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The Double Merle Sheltie Makeup Explained

› Double Merle Sheltie

If two merle dogs are bred, puppies can possibly inherit a merle gene from each parent creating a puppy with two merle genes. Names for this genetic combination are: lethal white, double dilute, or double merle.

The coat appears primarily white with small amounts of very faint grays or silvers since there are now two merle genes to wash out the color

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While it can be quite beautiful to see, the lack of pigment in a double merle indicates there is no melanin wherever the areas with white coat occur on the body.

It is this melanin which allows the eyes and ears to develop normally while the puppy is a fetus.

Without the melanin, the eyes may develop very small, nonfunctional or even non-existent. The puppy may be born blind even if the eyes are a normal size. Without the melanin in the inner ears, there is also the possibility of deafness.

It is fascinating to me to see the link between two such traits of melanin and nerve development that I would intuitively think were unrelated.

Sometimes it’s an accidently breeding as when a merle dog is bred to a cryptic merle. A cryptic merle is a dog that carries the gene but expresses the merling so insignificantly as to go unnoticed by the owner / breeder until pups are whelped and there’s a white puppy in the midst of normal colored dogs.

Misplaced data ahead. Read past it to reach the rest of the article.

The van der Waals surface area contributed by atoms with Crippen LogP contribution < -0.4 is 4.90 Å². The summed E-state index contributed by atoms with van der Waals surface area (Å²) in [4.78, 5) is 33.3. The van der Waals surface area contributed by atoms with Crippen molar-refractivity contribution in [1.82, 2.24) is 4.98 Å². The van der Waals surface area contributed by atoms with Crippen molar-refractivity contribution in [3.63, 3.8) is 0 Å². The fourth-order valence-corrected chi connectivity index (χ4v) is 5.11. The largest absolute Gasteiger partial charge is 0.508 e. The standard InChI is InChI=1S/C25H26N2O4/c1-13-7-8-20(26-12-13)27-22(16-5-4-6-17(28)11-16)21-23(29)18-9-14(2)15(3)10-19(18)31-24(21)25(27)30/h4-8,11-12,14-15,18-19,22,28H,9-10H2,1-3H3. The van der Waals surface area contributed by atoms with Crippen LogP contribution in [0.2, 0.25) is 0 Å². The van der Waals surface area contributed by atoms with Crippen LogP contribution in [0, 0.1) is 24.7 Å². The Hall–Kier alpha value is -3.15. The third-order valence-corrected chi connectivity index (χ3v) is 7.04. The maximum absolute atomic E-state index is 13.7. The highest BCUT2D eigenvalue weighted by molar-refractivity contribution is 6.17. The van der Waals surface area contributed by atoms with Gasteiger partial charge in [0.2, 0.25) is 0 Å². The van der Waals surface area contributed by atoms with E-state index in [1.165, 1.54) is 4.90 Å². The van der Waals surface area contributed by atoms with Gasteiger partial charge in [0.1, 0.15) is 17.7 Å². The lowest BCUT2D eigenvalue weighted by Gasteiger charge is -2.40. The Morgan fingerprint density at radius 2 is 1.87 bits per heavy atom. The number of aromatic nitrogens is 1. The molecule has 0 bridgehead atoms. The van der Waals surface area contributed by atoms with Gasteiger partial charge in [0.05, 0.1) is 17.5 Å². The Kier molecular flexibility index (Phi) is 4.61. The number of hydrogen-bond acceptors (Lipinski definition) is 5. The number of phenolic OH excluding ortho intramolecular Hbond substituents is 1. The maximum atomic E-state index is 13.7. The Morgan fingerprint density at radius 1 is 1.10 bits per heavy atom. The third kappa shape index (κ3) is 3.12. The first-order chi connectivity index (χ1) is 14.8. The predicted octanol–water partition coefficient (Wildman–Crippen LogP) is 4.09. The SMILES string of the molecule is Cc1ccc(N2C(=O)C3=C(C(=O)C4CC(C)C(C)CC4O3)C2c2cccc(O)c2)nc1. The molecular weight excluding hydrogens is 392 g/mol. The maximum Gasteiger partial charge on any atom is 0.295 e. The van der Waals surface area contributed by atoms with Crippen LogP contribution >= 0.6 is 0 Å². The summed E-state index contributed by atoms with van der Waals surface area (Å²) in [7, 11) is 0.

Why Do Some Breeders Hope For A Double Merle Sheltie?

Some show breeders will deliberately do this type of breeding in order to produce the double merle. Then, with the double merle bred to a tri or bi-black, they are

  1. Ensured of getting merle pups and
  2. These breeders feel the resulting blue merle or bi-blue colored puppies are an exceptionally clear blue color and therefore a valuable asset in their breeding program.

And while I’m all for a beautiful coat color, it isn’t something that I value so much as to take the chance of producing a deaf, blind dog. Quite honestly, coat color is pretty darn low on my priority list of traits I’m breeding for. But I make no judgments about other breeders programs. 

Which is not to undervalue the spirit and the personality of any Sheltie, double merle or not. A blind, deaf dog exhibits an immense amount of courage and grace living in such a limited world.

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The Harlequin Gene

There is a modifier of the merle gene which is the harlequin gene. This gene will turn the areas that are merle (dilute grays or silvers) into pure white.

Unlike the double merle sheltie, this genetic combination doesn’t affect the function of eyes or ears in spite of all the white.

Harlequin is a dominant gene but is extremely rare in Shelties and may be non-existent at this point in time.

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